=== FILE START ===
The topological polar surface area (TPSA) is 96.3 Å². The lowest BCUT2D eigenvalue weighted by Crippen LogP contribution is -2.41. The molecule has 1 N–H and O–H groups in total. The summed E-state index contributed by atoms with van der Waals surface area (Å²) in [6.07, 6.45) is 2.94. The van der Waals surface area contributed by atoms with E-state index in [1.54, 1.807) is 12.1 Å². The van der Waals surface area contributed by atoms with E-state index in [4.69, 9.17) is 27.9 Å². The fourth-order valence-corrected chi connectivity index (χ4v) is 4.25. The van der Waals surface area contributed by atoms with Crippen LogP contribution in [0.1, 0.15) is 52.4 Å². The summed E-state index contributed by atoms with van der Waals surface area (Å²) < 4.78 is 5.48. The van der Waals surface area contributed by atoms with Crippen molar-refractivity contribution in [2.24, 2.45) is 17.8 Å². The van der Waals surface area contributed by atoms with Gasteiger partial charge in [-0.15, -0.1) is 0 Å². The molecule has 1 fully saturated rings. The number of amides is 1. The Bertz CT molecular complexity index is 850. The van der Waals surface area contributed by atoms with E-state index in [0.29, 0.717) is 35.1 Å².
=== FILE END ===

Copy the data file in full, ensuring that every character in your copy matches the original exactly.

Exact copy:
The topological polar surface area (TPSA) is 96.3 Å². The lowest BCUT2D eigenvalue weighted by Crippen LogP contribution is -2.41. The molecule has 1 N–H and O–H groups in total. The summed E-state index contributed by atoms with van der Waals surface area (Å²) in [6.07, 6.45) is 2.94. The van der Waals surface area contributed by atoms with E-state index in [1.54, 1.807) is 12.1 Å². The van der Waals surface area contributed by atoms with E-state index in [4.69, 9.17) is 27.9 Å². The fourth-order valence-corrected chi connectivity index (χ4v) is 4.25. The van der Waals surface area contributed by atoms with Crippen LogP contribution in [0.1, 0.15) is 52.4 Å². The summed E-state index contributed by atoms with van der Waals surface area (Å²) < 4.78 is 5.48. The van der Waals surface area contributed by atoms with Crippen molar-refractivity contribution in [2.24, 2.45) is 17.8 Å². The van der Waals surface area contributed by atoms with Gasteiger partial charge in [-0.15, -0.1) is 0 Å². The molecule has 1 fully saturated rings. The number of amides is 1. The Bertz CT molecular complexity index is 850. The van der Waals surface area contributed by atoms with E-state index in [0.29, 0.717) is 35.1 Å².